Ezequiel M. Arneodo, Ph.D.

Title
Postdoctoral Fellow
Department
BioCircuits Institute
Institution
University of California, San Diego
Address
9500 Gilman Drive, #0109
McGill Hall, Room B322
City, State, Zip
La Jolla, CA 92093
Country
United States
Phone
(858) 822-1869
E-mail
earneodo[at]ucsd.edu
Website
http://profiles.ucsd.edu/ezequiel.arneodo
Research Field
Neuroscience
Award Year
2014
Country Of Origin
Argentina
Mentor Name
Dmitry Rinberg, Ph.D.

Research

How does the brain transform intention into action? Brain-machine interfaces (BMIs), which couple neural responses to external artificial effectors, seek to answer this question by directly inferring intention from neural activity. Yet this decoding problem is computationally intensive even for the simplest actions; as the complexity of the intended behavior increases, computations become intractable. As a result, effective neural prostheses for speech and other natural behaviors remain science fiction.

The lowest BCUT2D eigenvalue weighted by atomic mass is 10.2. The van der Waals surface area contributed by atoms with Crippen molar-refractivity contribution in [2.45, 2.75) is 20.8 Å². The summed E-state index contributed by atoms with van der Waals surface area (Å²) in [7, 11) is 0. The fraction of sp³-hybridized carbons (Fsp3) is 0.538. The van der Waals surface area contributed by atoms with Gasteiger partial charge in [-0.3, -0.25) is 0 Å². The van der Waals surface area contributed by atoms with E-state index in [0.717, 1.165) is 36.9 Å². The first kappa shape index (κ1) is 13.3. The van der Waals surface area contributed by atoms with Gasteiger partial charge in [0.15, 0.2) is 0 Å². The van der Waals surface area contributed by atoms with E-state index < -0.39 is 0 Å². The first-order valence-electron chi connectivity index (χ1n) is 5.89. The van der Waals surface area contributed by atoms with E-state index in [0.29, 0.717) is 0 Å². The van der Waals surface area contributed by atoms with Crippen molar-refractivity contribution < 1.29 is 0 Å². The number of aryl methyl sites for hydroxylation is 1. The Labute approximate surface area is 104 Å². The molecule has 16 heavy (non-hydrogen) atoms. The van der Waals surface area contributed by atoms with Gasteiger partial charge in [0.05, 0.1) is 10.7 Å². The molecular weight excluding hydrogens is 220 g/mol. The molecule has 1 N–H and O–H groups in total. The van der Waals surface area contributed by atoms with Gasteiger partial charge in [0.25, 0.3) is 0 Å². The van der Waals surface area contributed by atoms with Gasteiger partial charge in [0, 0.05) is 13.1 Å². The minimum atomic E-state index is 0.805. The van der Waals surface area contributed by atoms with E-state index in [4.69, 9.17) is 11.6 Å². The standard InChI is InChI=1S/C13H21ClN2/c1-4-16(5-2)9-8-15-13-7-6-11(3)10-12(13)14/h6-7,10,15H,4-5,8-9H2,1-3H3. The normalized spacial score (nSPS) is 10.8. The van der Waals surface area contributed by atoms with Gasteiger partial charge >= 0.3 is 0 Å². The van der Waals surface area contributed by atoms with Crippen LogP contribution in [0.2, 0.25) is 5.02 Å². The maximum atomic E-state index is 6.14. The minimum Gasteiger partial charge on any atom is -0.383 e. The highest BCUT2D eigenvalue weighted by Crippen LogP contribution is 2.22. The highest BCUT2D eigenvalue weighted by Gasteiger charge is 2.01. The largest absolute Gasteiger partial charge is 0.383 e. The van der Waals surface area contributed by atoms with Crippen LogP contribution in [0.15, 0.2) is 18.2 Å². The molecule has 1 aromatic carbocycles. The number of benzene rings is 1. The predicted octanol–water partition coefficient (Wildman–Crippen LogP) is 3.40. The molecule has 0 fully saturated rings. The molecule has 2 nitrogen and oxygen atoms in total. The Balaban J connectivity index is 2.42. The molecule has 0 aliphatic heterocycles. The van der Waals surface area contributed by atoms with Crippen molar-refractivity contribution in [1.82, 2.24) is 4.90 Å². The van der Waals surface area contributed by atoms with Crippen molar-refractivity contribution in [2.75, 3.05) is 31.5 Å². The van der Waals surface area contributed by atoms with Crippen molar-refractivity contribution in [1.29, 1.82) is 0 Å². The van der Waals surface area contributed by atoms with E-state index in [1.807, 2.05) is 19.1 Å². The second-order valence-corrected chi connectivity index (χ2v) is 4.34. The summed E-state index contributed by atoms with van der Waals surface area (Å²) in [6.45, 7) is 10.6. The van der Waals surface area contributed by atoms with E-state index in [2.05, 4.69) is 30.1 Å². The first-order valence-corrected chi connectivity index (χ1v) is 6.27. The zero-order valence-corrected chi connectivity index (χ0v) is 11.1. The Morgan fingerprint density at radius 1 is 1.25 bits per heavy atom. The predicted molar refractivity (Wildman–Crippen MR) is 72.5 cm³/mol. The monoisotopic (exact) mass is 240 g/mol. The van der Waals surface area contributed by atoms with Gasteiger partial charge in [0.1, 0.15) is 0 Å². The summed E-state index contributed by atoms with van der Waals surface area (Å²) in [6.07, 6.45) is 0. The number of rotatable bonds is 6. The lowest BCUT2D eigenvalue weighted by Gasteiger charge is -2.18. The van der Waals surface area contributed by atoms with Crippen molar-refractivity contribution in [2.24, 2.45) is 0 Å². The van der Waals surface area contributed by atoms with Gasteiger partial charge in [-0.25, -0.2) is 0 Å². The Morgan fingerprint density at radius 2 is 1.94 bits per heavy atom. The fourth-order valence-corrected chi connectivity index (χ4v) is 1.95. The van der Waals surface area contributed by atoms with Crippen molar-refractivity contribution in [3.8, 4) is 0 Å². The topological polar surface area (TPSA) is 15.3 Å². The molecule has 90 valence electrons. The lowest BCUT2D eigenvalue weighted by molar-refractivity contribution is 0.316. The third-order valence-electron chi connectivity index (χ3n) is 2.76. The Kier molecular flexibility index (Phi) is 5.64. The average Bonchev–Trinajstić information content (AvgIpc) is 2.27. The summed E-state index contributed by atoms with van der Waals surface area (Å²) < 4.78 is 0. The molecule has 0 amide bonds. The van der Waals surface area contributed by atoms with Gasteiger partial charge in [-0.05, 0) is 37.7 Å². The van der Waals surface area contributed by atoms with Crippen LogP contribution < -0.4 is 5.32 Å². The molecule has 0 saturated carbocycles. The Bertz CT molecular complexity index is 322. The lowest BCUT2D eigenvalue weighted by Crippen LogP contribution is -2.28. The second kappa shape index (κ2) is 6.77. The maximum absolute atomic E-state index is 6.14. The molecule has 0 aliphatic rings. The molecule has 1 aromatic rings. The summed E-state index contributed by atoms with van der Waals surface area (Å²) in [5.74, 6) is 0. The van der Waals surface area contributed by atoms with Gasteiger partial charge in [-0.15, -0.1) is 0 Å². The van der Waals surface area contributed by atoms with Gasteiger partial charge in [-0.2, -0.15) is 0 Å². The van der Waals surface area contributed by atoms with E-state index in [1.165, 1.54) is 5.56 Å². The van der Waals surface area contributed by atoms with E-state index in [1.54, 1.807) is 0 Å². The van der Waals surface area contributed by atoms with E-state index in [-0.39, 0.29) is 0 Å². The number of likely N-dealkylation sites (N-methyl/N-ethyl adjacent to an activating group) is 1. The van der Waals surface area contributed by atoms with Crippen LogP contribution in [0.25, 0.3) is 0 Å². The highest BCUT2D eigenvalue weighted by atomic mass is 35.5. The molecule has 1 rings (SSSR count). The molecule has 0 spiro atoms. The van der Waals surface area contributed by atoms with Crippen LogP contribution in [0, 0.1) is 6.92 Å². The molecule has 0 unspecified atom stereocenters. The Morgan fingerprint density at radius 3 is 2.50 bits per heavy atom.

I have the goal of turning this fiction into reality by combining recent advances in machine learning, biophysical modeling of vocal production mechanisms, neuromorphic engineering, and systems neuroscience. Using birdsong, the pre-eminent neurobiological model for natural (i.e., complex), learned vocal motor control, I plan to synthesize song directly from activity in a bird’s brain. My plan develops two solutions. First, I reduce the computational complexity of the motor-mapping problem. Instead of trying to solve the very difficult task of mapping neural activity to complex muscle movements, I will replace the peripheral vocal organ with a biophysical model whose low-dimensional dynamics capture the whole complexity of the motor output. Second, I will implement machine learning algorithms on a low-power, neuromorphic hardware platform for real-time computation. This novel marriage of biophysics, neuromorphic engineering, and systems neuroscience will produce a powerful tool for testing hypotheses of how complex behaviors, such as speech, are represented and transformed in premotor brain regions. Insights gained through these efforts could enable a new generation of biomimetic systems.